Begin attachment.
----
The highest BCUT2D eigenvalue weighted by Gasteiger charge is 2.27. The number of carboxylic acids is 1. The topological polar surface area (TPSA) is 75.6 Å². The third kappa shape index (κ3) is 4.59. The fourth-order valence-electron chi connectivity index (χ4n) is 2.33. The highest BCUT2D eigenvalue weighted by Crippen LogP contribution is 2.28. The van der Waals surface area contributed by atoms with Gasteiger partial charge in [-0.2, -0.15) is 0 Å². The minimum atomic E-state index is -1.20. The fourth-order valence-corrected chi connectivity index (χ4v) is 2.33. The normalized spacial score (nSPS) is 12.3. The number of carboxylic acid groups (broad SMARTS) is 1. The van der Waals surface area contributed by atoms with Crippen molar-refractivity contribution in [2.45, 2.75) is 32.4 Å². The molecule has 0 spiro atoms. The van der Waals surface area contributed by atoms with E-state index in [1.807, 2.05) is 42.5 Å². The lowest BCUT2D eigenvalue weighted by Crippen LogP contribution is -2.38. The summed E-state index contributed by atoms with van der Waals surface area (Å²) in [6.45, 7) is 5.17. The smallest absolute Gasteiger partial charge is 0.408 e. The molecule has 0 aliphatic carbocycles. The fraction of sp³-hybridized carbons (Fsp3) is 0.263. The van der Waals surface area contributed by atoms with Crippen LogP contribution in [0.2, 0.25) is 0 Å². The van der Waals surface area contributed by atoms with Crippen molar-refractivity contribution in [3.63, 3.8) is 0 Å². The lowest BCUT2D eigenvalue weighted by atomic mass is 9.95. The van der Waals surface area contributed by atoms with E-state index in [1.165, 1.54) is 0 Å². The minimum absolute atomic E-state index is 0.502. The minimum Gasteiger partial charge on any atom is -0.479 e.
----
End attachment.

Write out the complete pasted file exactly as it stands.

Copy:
The highest BCUT2D eigenvalue weighted by Gasteiger charge is 2.27. The number of carboxylic acids is 1. The topological polar surface area (TPSA) is 75.6 Å². The third kappa shape index (κ3) is 4.59. The fourth-order valence-electron chi connectivity index (χ4n) is 2.33. The highest BCUT2D eigenvalue weighted by Crippen LogP contribution is 2.28. The van der Waals surface area contributed by atoms with Gasteiger partial charge in [-0.2, -0.15) is 0 Å². The minimum atomic E-state index is -1.20. The fourth-order valence-corrected chi connectivity index (χ4v) is 2.33. The normalized spacial score (nSPS) is 12.3. The number of carboxylic acid groups (broad SMARTS) is 1. The van der Waals surface area contributed by atoms with Crippen molar-refractivity contribution in [2.45, 2.75) is 32.4 Å². The molecule has 0 spiro atoms. The van der Waals surface area contributed by atoms with E-state index in [1.807, 2.05) is 42.5 Å². The lowest BCUT2D eigenvalue weighted by Crippen LogP contribution is -2.38. The summed E-state index contributed by atoms with van der Waals surface area (Å²) in [6.45, 7) is 5.17. The smallest absolute Gasteiger partial charge is 0.408 e. The molecule has 0 aliphatic carbocycles. The fraction of sp³-hybridized carbons (Fsp3) is 0.263. The van der Waals surface area contributed by atoms with Crippen LogP contribution in [0.2, 0.25) is 0 Å². The van der Waals surface area contributed by atoms with Crippen molar-refractivity contribution in [3.63, 3.8) is 0 Å². The lowest BCUT2D eigenvalue weighted by atomic mass is 9.95. The van der Waals surface area contributed by atoms with E-state index in [1.165, 1.54) is 0 Å². The minimum absolute atomic E-state index is 0.502. The minimum Gasteiger partial charge on any atom is -0.479 e.